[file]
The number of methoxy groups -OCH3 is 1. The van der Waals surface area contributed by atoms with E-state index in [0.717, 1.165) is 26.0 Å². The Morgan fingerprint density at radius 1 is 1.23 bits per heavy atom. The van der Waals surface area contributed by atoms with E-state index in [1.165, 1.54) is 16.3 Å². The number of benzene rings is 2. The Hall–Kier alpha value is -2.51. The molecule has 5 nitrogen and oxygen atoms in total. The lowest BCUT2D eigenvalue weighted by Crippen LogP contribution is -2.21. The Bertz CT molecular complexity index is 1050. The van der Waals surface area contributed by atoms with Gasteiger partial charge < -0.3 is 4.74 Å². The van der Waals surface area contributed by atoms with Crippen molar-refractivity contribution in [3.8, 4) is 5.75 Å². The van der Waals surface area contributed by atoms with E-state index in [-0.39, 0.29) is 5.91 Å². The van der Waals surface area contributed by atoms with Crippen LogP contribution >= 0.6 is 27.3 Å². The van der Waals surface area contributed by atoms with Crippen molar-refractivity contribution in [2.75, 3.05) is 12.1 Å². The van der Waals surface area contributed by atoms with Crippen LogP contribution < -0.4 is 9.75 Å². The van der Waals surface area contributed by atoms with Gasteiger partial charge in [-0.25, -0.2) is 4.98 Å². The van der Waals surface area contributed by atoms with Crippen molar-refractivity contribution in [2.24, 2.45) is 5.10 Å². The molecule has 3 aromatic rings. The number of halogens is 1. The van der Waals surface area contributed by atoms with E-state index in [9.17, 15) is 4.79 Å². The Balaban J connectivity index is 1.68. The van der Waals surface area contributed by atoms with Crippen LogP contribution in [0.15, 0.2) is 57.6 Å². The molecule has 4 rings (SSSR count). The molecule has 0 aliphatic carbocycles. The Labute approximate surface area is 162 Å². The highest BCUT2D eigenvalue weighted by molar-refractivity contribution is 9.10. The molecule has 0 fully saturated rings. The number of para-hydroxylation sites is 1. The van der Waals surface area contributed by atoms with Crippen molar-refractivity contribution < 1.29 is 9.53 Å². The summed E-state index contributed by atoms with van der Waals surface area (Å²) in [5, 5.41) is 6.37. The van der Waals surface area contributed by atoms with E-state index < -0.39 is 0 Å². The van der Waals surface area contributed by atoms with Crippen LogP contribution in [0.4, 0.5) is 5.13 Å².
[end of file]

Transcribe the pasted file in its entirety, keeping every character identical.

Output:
The number of methoxy groups -OCH3 is 1. The van der Waals surface area contributed by atoms with E-state index in [0.717, 1.165) is 26.0 Å². The Morgan fingerprint density at radius 1 is 1.23 bits per heavy atom. The van der Waals surface area contributed by atoms with E-state index in [1.165, 1.54) is 16.3 Å². The number of benzene rings is 2. The Hall–Kier alpha value is -2.51. The molecule has 5 nitrogen and oxygen atoms in total. The lowest BCUT2D eigenvalue weighted by Crippen LogP contribution is -2.21. The Bertz CT molecular complexity index is 1050. The van der Waals surface area contributed by atoms with Gasteiger partial charge < -0.3 is 4.74 Å². The van der Waals surface area contributed by atoms with Crippen molar-refractivity contribution in [3.8, 4) is 5.75 Å². The van der Waals surface area contributed by atoms with E-state index in [-0.39, 0.29) is 5.91 Å². The van der Waals surface area contributed by atoms with Crippen LogP contribution >= 0.6 is 27.3 Å². The van der Waals surface area contributed by atoms with Crippen molar-refractivity contribution in [2.75, 3.05) is 12.1 Å². The van der Waals surface area contributed by atoms with Crippen LogP contribution < -0.4 is 9.75 Å². The van der Waals surface area contributed by atoms with Gasteiger partial charge in [-0.25, -0.2) is 4.98 Å². The van der Waals surface area contributed by atoms with Crippen molar-refractivity contribution in [2.24, 2.45) is 5.10 Å². The molecule has 3 aromatic rings. The number of halogens is 1. The van der Waals surface area contributed by atoms with E-state index in [9.17, 15) is 4.79 Å². The Balaban J connectivity index is 1.68. The van der Waals surface area contributed by atoms with Crippen LogP contribution in [0.15, 0.2) is 57.6 Å². The molecule has 4 rings (SSSR count). The molecule has 0 aliphatic carbocycles. The Labute approximate surface area is 162 Å². The highest BCUT2D eigenvalue weighted by molar-refractivity contribution is 9.10. The molecule has 0 fully saturated rings. The number of para-hydroxylation sites is 1. The van der Waals surface area contributed by atoms with Crippen molar-refractivity contribution < 1.29 is 9.53 Å². The summed E-state index contributed by atoms with van der Waals surface area (Å²) in [5, 5.41) is 6.37. The van der Waals surface area contributed by atoms with E-state index < -0.39 is 0 Å². The van der Waals surface area contributed by atoms with Crippen LogP contribution in [0.4, 0.5) is 5.13 Å².